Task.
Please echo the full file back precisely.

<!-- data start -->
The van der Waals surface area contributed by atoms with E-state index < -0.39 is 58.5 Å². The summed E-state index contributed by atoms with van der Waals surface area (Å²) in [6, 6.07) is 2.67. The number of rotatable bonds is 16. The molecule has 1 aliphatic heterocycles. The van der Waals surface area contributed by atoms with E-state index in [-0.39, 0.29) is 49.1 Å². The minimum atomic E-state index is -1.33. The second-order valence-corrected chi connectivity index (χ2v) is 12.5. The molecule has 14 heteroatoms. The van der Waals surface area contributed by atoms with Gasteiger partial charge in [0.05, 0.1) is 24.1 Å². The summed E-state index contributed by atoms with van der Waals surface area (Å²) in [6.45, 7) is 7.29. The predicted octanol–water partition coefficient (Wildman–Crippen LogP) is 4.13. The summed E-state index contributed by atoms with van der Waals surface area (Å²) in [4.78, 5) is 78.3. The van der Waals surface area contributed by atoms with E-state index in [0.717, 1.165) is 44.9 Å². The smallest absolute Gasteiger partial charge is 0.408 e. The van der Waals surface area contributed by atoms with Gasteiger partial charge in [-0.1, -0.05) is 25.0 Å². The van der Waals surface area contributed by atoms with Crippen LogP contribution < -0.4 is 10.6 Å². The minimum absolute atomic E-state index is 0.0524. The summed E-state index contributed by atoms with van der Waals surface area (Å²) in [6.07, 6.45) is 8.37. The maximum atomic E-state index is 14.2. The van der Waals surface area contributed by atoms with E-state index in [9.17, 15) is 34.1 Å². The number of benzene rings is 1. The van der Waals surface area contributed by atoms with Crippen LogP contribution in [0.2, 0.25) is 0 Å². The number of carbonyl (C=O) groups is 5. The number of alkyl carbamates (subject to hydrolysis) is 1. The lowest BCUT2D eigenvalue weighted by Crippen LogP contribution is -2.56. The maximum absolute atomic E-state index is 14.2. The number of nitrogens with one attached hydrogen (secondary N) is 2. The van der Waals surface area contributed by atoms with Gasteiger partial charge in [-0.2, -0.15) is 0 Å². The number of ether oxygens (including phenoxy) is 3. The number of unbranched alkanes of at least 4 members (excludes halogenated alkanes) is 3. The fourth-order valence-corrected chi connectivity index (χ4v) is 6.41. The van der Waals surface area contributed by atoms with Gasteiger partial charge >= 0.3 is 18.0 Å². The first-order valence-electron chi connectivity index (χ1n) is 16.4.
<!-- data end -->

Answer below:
The van der Waals surface area contributed by atoms with E-state index < -0.39 is 58.5 Å². The summed E-state index contributed by atoms with van der Waals surface area (Å²) in [6, 6.07) is 2.67. The number of rotatable bonds is 16. The molecule has 1 aliphatic heterocycles. The van der Waals surface area contributed by atoms with E-state index in [-0.39, 0.29) is 49.1 Å². The minimum atomic E-state index is -1.33. The second-order valence-corrected chi connectivity index (χ2v) is 12.5. The molecule has 14 heteroatoms. The van der Waals surface area contributed by atoms with Gasteiger partial charge in [0.05, 0.1) is 24.1 Å². The summed E-state index contributed by atoms with van der Waals surface area (Å²) in [6.45, 7) is 7.29. The predicted octanol–water partition coefficient (Wildman–Crippen LogP) is 4.13. The summed E-state index contributed by atoms with van der Waals surface area (Å²) in [4.78, 5) is 78.3. The van der Waals surface area contributed by atoms with E-state index in [0.717, 1.165) is 44.9 Å². The smallest absolute Gasteiger partial charge is 0.408 e. The van der Waals surface area contributed by atoms with Gasteiger partial charge in [-0.1, -0.05) is 25.0 Å². The van der Waals surface area contributed by atoms with Crippen LogP contribution < -0.4 is 10.6 Å². The minimum absolute atomic E-state index is 0.0524. The summed E-state index contributed by atoms with van der Waals surface area (Å²) in [6.07, 6.45) is 8.37. The maximum atomic E-state index is 14.2. The van der Waals surface area contributed by atoms with E-state index in [9.17, 15) is 34.1 Å². The number of benzene rings is 1. The van der Waals surface area contributed by atoms with Crippen LogP contribution in [0.2, 0.25) is 0 Å². The number of carbonyl (C=O) groups is 5. The number of alkyl carbamates (subject to hydrolysis) is 1. The lowest BCUT2D eigenvalue weighted by Crippen LogP contribution is -2.56. The maximum absolute atomic E-state index is 14.2. The number of nitrogens with one attached hydrogen (secondary N) is 2. The van der Waals surface area contributed by atoms with Gasteiger partial charge in [-0.2, -0.15) is 0 Å². The number of ether oxygens (including phenoxy) is 3. The number of unbranched alkanes of at least 4 members (excludes halogenated alkanes) is 3. The fourth-order valence-corrected chi connectivity index (χ4v) is 6.41. The van der Waals surface area contributed by atoms with Gasteiger partial charge >= 0.3 is 18.0 Å². The first-order valence-electron chi connectivity index (χ1n) is 16.4.